Self-assembling nano-fibre gel for delivering drugs in high concentrationsOctober 22nd, 2008 - 6:22 pm ICT by ANI
Washington, Oct 22 (ANI): A research team, involving an Indian origin scientist, has developed a new self-assembling hydrogel drug delivery system that can ill not only deliver clinically approved drugs in high concentrations, but also do away with any toxic residue in the process.
Developed by scientists from Harvard-MIT Division of Health Science and Technology (HST) at Brigham and Women’’s Hospital, the system is biocompatible, efficient at drug release, and is also easy to tailor.
The structures will do way with carriers for the drug or generating toxic componentsa problem encountered with hydrogel systems until now.
“This strategy could serve as the platform technology for developing drug-based delivery carriers that can release drugs such as anti-inflammatory agents on demand in response to inflammation, for example,” said Jeffrey Karp, MD, instructor of medicine at the HST Center for Biomedical Engineering at the Brigham and Women’’s Hospital and a co-corresponding author on this manuscript.
“Converting known, clinically-practicing drugs into amphiphilic molecules which can undergo self-assembly is the key development in our present research; this may eliminate the need for an external carrier for delivering drugs” said Praveen Kumar Vemula, PhD, research fellow in medicine at Brigham and Women’’s Hospital.
“Enzyme triggered gel degradation has been our key strength, which played a major role in developing these delivery vehicles from drugs-based hydrogels” said another leading investigator Dr. George John, who is associate professor at City College of New York. Gregory Cruikshank.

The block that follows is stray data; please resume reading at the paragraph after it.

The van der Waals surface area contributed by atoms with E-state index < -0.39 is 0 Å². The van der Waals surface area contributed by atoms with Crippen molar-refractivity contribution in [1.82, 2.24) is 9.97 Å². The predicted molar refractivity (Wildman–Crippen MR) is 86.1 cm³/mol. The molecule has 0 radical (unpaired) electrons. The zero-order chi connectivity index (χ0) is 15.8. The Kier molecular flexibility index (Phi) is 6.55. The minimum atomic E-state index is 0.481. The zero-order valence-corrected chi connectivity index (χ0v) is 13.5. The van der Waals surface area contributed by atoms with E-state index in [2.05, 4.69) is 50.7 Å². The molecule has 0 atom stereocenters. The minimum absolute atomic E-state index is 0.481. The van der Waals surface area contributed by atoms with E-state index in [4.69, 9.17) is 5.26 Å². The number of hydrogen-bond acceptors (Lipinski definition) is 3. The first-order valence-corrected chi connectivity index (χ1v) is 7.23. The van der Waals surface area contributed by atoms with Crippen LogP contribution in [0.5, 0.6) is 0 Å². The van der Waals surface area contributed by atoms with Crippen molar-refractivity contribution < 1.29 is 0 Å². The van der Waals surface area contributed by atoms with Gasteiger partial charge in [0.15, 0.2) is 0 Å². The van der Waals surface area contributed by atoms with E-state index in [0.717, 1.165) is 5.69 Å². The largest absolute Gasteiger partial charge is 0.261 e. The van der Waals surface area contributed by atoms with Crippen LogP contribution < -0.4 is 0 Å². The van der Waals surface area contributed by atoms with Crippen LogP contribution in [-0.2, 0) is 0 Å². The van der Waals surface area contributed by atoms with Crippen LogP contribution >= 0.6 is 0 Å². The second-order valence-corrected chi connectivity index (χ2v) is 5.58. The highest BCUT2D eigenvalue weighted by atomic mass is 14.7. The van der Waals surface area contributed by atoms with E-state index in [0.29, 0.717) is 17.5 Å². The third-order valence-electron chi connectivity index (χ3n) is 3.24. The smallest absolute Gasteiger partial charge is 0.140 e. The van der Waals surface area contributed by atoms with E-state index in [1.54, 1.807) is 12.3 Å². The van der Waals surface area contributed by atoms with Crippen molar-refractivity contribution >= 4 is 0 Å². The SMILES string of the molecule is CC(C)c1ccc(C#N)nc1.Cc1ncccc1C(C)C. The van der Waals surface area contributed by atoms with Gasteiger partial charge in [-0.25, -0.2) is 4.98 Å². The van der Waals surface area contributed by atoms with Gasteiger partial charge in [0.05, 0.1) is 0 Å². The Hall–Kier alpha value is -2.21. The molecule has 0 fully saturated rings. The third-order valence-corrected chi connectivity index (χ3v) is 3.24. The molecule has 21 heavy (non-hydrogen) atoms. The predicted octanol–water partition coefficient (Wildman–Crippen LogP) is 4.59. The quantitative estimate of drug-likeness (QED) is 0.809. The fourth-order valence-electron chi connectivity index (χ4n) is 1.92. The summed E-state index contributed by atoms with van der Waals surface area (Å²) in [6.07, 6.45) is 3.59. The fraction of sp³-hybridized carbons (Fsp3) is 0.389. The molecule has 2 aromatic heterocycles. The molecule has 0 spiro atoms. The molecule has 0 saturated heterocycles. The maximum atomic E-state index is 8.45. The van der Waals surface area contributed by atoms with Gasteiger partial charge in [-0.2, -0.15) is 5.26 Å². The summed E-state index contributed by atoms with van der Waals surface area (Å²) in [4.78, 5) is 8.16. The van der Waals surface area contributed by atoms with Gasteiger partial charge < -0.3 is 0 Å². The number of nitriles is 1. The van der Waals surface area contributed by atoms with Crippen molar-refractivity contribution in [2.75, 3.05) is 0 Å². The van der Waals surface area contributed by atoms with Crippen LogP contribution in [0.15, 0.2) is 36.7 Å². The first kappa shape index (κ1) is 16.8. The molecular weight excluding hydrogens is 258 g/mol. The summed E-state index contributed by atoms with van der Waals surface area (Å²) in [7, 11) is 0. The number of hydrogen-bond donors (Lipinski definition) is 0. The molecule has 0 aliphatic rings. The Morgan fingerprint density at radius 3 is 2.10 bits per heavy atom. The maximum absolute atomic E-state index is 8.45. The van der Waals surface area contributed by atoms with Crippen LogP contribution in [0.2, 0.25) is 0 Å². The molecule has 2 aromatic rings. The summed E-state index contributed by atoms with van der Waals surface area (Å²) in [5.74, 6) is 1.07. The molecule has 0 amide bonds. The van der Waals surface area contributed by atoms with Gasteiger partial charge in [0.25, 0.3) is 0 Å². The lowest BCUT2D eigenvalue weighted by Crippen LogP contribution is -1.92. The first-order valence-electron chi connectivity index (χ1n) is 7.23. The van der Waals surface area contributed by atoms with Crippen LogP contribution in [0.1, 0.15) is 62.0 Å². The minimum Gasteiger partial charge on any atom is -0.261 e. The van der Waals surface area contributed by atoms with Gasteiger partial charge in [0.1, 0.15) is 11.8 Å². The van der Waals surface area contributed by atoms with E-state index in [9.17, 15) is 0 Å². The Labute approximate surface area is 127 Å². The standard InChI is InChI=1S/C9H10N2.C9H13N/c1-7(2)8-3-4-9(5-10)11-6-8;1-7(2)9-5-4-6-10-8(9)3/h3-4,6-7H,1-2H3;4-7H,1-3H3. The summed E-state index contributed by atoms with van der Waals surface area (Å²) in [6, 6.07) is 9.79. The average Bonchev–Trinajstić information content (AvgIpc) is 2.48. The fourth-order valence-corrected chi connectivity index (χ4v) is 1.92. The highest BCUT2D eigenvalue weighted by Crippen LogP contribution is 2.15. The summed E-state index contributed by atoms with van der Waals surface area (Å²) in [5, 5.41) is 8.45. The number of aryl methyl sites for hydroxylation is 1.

The findings, which are now available on Science Direct, will be published in the Nov. 25 issue of Biomaterials. (ANI)
- Injectable gel offers hope for arthritis sufferers - Apr 14, 2011
- Injectable gel could ease crippling joint pains - Apr 14, 2011
- Nanoparticles could offer relief from rashes - Apr 04, 2011
- Eavesdropping on cells' chats with nano-sensors - Jul 18, 2011
- Biocompatible gel to replace damaged cartilage - Sep 06, 2012
- Soon, nasal spray vaccine to fight Alzheimer's, stroke - Mar 01, 2011
- Nanoparticles could offer relief from skin allergies - Apr 04, 2011
- Ibuprofen may reduce risk of Parkinson's disease - Mar 03, 2011
- Novel hydrogel regenerates burnt skin tissues - Dec 14, 2011
- Ideal Cures unveil new technology to prolong drug release - Jul 23, 2012
- New technology may free diabetics from daily injections - Aug 14, 2012
- New needle could cut medical complications - Apr 03, 2009
- Scientists create DNA engine that can be observed in real-time - Feb 07, 2011
- Chemicals in cosmetics may spike diabetes risk - Jul 15, 2012
- Growth-factor-containing nanoparticles speed up healing of chronic wounds - Jan 27, 2011
Tags: amphiphilic molecules, brigham and women, city college of new york, delivery carriers, delivery vehicles, dr george, drug delivery system, health science, hst, indian origin, inflammatory agents, jeffrey karp, key development, platform technology, present research, research fellow, s hospital, science direct, self assembly, toxic residue